§ Ms Lawrence
To ask the Chancellor of the Exchequer if he will make a statement on the future regulation of Lloyd's. 
§ Mrs. Liddell
In her statement of 23 July 1997,Official Report, column 676, my right hon. Friend the President of the Board of Trade announced that the supervision of insurance business, including that carried on at Lloyd's, would ultimately become a responsibility of the proposed Financial Services Authority (FSA). Since then, I have been considering the options for the future regulatory arrangements for Lloyd's in the context of the comprehensive reforms which we will implement in the forthcoming financial services reform Bill. As we have already made clear, we intend to publish a draft Bill for consultation in the Summer.
Holders of insurance policies underwritten at Lloyd's should enjoy the benefits of the same kind of supervisory regime as those with policies issued by other insurers. I intend as part of the modernisation of the prudential supervision powers currently available to the Treasury under the Insurance Companies Act 1982, that the FSA will have much more extensive supervisory powers in relation to Lloyd's. I intend that these should include enhanced powers of intervention and a requirement for authorisation by the FSA of managing agents, who are responsible in practice for running underwriting syndicates. I also intend that the FSA should have reserve power to undertake direct authorisation and supervision of Members of Lloyd's, should that prove to be appropriate in due course.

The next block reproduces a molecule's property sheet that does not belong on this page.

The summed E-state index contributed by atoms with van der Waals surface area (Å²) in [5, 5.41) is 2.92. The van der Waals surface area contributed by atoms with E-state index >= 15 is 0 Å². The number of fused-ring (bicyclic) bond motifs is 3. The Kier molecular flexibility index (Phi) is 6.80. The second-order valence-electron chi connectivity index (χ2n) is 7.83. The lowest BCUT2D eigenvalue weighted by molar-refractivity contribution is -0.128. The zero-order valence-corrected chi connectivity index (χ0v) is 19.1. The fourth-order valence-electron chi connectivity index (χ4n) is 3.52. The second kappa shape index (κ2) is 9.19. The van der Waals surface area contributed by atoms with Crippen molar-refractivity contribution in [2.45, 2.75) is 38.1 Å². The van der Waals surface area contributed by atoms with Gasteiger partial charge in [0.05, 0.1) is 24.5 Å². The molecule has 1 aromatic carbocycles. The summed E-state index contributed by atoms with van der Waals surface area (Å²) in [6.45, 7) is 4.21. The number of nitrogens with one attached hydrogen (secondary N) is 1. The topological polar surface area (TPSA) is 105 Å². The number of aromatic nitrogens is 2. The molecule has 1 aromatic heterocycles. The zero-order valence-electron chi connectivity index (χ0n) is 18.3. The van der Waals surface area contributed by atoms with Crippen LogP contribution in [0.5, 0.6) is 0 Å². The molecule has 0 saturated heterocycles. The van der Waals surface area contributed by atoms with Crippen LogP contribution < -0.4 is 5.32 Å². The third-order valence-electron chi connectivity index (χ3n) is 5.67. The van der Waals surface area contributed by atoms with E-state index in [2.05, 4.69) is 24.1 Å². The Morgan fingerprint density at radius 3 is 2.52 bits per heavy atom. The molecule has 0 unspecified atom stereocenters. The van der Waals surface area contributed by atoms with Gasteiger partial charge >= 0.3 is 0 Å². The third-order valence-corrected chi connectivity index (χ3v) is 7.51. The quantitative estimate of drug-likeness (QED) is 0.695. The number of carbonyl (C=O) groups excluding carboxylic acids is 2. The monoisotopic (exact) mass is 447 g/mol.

Certain activities at Lloyd's are similar to business which is currently regulated by the Financial Services Authority under the Financial Services Act 1986. Members' agents advise Members of Lloyd's about which syndicates they should participate in and I intend that their activities should be subject to authorisation by the FSA. In addition, the emerging secondary market in syndicate capacity resembles markets subject to control under 527W the 1986 Act. I intend that the FSA should oversee the operation of the market under a regime similar to that currently in place for recognised investment exchanges.
These arrangements will continue to allow scope for a major role by the Council of Lloyd's in ensuring that Lloyd's continues to be a well-regulated, successful and important part of the UK financial services industry. They will however provide, for the first time in many areas, a major element of external regulatory accountability.